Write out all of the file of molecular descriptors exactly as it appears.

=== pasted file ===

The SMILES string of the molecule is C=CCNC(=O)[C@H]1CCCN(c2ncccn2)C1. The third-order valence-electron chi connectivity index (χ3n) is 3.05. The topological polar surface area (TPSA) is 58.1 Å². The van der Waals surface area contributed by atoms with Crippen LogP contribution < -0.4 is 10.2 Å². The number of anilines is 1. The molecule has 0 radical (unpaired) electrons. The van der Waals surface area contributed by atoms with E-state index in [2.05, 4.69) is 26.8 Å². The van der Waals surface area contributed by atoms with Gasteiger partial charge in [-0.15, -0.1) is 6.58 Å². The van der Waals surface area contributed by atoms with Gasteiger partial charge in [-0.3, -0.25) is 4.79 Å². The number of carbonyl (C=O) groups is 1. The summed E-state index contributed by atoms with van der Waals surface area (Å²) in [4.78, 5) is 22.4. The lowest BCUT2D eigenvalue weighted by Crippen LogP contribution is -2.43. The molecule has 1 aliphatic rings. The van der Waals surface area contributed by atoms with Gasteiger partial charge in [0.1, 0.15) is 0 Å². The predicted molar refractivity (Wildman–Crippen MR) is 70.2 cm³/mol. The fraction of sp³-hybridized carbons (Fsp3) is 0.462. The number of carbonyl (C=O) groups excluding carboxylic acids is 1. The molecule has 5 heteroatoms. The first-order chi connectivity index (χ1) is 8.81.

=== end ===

The SMILES string of the molecule is C=CCNC(=O)[C@H]1CCCN(c2ncccn2)C1. The third-order valence-electron chi connectivity index (χ3n) is 3.05. The topological polar surface area (TPSA) is 58.1 Å². The van der Waals surface area contributed by atoms with Crippen LogP contribution < -0.4 is 10.2 Å². The number of anilines is 1. The molecule has 0 radical (unpaired) electrons. The van der Waals surface area contributed by atoms with E-state index in [2.05, 4.69) is 26.8 Å². The van der Waals surface area contributed by atoms with Gasteiger partial charge in [-0.15, -0.1) is 6.58 Å². The van der Waals surface area contributed by atoms with Gasteiger partial charge in [-0.3, -0.25) is 4.79 Å². The number of carbonyl (C=O) groups is 1. The summed E-state index contributed by atoms with van der Waals surface area (Å²) in [4.78, 5) is 22.4. The lowest BCUT2D eigenvalue weighted by Crippen LogP contribution is -2.43. The molecule has 1 aliphatic rings. The van der Waals surface area contributed by atoms with Gasteiger partial charge in [0.1, 0.15) is 0 Å². The predicted molar refractivity (Wildman–Crippen MR) is 70.2 cm³/mol. The fraction of sp³-hybridized carbons (Fsp3) is 0.462. The number of carbonyl (C=O) groups excluding carboxylic acids is 1. The molecule has 5 heteroatoms. The first-order chi connectivity index (χ1) is 8.81.